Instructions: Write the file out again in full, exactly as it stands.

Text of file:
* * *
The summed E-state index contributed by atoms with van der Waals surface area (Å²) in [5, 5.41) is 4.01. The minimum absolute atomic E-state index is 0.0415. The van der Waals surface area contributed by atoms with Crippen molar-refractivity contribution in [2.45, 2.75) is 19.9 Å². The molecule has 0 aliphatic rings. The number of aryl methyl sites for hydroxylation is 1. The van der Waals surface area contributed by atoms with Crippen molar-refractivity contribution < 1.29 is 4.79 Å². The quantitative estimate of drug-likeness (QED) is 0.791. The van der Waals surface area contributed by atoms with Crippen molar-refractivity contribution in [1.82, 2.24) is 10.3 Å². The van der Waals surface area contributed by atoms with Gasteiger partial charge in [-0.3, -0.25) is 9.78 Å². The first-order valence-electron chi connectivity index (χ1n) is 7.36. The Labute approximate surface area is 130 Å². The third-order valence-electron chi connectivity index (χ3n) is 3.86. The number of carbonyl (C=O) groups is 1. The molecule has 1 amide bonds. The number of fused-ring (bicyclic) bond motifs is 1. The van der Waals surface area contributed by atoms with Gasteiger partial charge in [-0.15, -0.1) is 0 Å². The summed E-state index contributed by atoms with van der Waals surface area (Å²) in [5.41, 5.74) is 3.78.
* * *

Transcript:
The summed E-state index contributed by atoms with van der Waals surface area (Å²) in [5, 5.41) is 4.01. The minimum absolute atomic E-state index is 0.0415. The van der Waals surface area contributed by atoms with Crippen molar-refractivity contribution in [2.45, 2.75) is 19.9 Å². The molecule has 0 aliphatic rings. The number of aryl methyl sites for hydroxylation is 1. The van der Waals surface area contributed by atoms with Crippen molar-refractivity contribution < 1.29 is 4.79 Å². The quantitative estimate of drug-likeness (QED) is 0.791. The van der Waals surface area contributed by atoms with Crippen molar-refractivity contribution in [1.82, 2.24) is 10.3 Å². The van der Waals surface area contributed by atoms with Gasteiger partial charge in [-0.3, -0.25) is 9.78 Å². The first-order valence-electron chi connectivity index (χ1n) is 7.36. The Labute approximate surface area is 130 Å². The third-order valence-electron chi connectivity index (χ3n) is 3.86. The number of carbonyl (C=O) groups is 1. The molecule has 1 amide bonds. The number of fused-ring (bicyclic) bond motifs is 1. The van der Waals surface area contributed by atoms with Gasteiger partial charge in [-0.15, -0.1) is 0 Å². The summed E-state index contributed by atoms with van der Waals surface area (Å²) in [5.41, 5.74) is 3.78.